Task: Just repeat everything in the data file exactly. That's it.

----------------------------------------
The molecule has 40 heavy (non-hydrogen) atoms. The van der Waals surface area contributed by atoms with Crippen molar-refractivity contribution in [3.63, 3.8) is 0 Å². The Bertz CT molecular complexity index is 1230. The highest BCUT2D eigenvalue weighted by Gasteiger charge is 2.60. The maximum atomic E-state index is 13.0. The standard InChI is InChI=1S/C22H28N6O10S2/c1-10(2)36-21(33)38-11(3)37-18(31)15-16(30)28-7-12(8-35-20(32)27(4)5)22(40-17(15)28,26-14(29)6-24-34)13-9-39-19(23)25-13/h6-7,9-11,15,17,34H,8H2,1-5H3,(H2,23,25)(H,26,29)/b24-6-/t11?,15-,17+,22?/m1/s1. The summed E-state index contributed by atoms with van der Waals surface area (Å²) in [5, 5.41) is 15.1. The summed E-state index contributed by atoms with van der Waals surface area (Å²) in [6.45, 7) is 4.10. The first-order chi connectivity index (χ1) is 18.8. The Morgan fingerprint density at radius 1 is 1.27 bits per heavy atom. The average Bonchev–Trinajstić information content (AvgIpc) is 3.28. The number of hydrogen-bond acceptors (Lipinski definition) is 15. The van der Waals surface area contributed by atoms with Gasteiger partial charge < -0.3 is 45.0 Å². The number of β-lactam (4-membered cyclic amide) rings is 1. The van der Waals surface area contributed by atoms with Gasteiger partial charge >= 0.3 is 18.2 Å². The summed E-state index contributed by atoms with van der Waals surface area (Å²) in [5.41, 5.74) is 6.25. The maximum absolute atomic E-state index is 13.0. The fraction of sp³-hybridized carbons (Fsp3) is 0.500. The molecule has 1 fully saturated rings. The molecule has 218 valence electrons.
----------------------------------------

The molecule has 40 heavy (non-hydrogen) atoms. The van der Waals surface area contributed by atoms with Crippen molar-refractivity contribution in [3.63, 3.8) is 0 Å². The Bertz CT molecular complexity index is 1230. The highest BCUT2D eigenvalue weighted by Gasteiger charge is 2.60. The maximum atomic E-state index is 13.0. The standard InChI is InChI=1S/C22H28N6O10S2/c1-10(2)36-21(33)38-11(3)37-18(31)15-16(30)28-7-12(8-35-20(32)27(4)5)22(40-17(15)28,26-14(29)6-24-34)13-9-39-19(23)25-13/h6-7,9-11,15,17,34H,8H2,1-5H3,(H2,23,25)(H,26,29)/b24-6-/t11?,15-,17+,22?/m1/s1. The summed E-state index contributed by atoms with van der Waals surface area (Å²) in [5, 5.41) is 15.1. The summed E-state index contributed by atoms with van der Waals surface area (Å²) in [6.45, 7) is 4.10. The first-order chi connectivity index (χ1) is 18.8. The Morgan fingerprint density at radius 1 is 1.27 bits per heavy atom. The average Bonchev–Trinajstić information content (AvgIpc) is 3.28. The number of hydrogen-bond acceptors (Lipinski definition) is 15. The van der Waals surface area contributed by atoms with Gasteiger partial charge < -0.3 is 45.0 Å². The number of β-lactam (4-membered cyclic amide) rings is 1. The van der Waals surface area contributed by atoms with Gasteiger partial charge >= 0.3 is 18.2 Å². The summed E-state index contributed by atoms with van der Waals surface area (Å²) in [5.41, 5.74) is 6.25. The maximum absolute atomic E-state index is 13.0. The fraction of sp³-hybridized carbons (Fsp3) is 0.500. The molecule has 1 fully saturated rings. The molecule has 218 valence electrons.